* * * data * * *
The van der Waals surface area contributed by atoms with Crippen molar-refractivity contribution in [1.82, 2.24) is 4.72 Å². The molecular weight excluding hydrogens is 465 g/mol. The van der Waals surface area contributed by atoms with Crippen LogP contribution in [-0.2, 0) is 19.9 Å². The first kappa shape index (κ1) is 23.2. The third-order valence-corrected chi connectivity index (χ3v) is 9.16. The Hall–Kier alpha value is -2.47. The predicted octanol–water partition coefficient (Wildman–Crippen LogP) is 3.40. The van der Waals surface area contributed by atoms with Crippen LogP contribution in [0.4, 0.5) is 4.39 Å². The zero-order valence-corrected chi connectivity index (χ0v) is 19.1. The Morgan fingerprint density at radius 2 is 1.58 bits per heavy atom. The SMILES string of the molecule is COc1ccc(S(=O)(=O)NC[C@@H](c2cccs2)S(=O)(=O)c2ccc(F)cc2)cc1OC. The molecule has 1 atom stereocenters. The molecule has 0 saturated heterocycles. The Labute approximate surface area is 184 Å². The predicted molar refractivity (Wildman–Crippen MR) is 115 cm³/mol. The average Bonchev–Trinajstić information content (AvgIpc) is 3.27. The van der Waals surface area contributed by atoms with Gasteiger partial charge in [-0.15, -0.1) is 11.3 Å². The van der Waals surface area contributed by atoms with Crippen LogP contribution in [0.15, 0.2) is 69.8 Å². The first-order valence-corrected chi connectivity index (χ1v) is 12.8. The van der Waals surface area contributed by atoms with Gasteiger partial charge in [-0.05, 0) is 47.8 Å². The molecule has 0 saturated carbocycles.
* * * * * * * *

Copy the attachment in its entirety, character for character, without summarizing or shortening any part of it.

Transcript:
The van der Waals surface area contributed by atoms with Crippen molar-refractivity contribution in [1.82, 2.24) is 4.72 Å². The molecular weight excluding hydrogens is 465 g/mol. The van der Waals surface area contributed by atoms with Crippen LogP contribution in [-0.2, 0) is 19.9 Å². The first kappa shape index (κ1) is 23.2. The third-order valence-corrected chi connectivity index (χ3v) is 9.16. The Hall–Kier alpha value is -2.47. The predicted octanol–water partition coefficient (Wildman–Crippen LogP) is 3.40. The van der Waals surface area contributed by atoms with Crippen LogP contribution in [0.4, 0.5) is 4.39 Å². The zero-order valence-corrected chi connectivity index (χ0v) is 19.1. The Morgan fingerprint density at radius 2 is 1.58 bits per heavy atom. The SMILES string of the molecule is COc1ccc(S(=O)(=O)NC[C@@H](c2cccs2)S(=O)(=O)c2ccc(F)cc2)cc1OC. The molecule has 1 atom stereocenters. The molecule has 0 saturated heterocycles. The Labute approximate surface area is 184 Å². The predicted molar refractivity (Wildman–Crippen MR) is 115 cm³/mol. The average Bonchev–Trinajstić information content (AvgIpc) is 3.27. The van der Waals surface area contributed by atoms with Gasteiger partial charge in [-0.15, -0.1) is 11.3 Å². The van der Waals surface area contributed by atoms with Crippen LogP contribution in [0.15, 0.2) is 69.8 Å². The first-order valence-corrected chi connectivity index (χ1v) is 12.8. The van der Waals surface area contributed by atoms with Gasteiger partial charge in [-0.05, 0) is 47.8 Å². The molecule has 0 saturated carbocycles.